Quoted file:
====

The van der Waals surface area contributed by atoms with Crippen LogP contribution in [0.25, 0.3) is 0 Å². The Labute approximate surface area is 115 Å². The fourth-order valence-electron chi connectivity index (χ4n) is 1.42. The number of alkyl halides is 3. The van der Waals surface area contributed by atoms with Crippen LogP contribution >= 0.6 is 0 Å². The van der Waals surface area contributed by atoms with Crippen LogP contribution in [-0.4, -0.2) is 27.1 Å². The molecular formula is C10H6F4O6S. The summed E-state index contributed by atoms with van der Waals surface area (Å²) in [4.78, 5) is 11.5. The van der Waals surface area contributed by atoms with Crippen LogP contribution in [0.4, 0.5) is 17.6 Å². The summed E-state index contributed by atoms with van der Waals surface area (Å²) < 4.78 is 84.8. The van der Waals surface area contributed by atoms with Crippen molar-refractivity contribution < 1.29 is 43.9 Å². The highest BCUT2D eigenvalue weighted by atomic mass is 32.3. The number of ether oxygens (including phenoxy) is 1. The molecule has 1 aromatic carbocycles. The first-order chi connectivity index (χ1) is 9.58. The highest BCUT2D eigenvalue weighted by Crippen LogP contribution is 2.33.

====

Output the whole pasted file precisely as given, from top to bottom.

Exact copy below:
The van der Waals surface area contributed by atoms with Crippen LogP contribution in [0.25, 0.3) is 0 Å². The Labute approximate surface area is 115 Å². The fourth-order valence-electron chi connectivity index (χ4n) is 1.42. The number of alkyl halides is 3. The van der Waals surface area contributed by atoms with Crippen LogP contribution >= 0.6 is 0 Å². The van der Waals surface area contributed by atoms with Crippen LogP contribution in [-0.4, -0.2) is 27.1 Å². The molecular formula is C10H6F4O6S. The summed E-state index contributed by atoms with van der Waals surface area (Å²) in [4.78, 5) is 11.5. The van der Waals surface area contributed by atoms with Crippen LogP contribution in [0.4, 0.5) is 17.6 Å². The summed E-state index contributed by atoms with van der Waals surface area (Å²) < 4.78 is 84.8. The van der Waals surface area contributed by atoms with Crippen molar-refractivity contribution < 1.29 is 43.9 Å². The highest BCUT2D eigenvalue weighted by atomic mass is 32.3. The number of ether oxygens (including phenoxy) is 1. The molecule has 1 aromatic carbocycles. The first-order chi connectivity index (χ1) is 9.58. The highest BCUT2D eigenvalue weighted by Crippen LogP contribution is 2.33.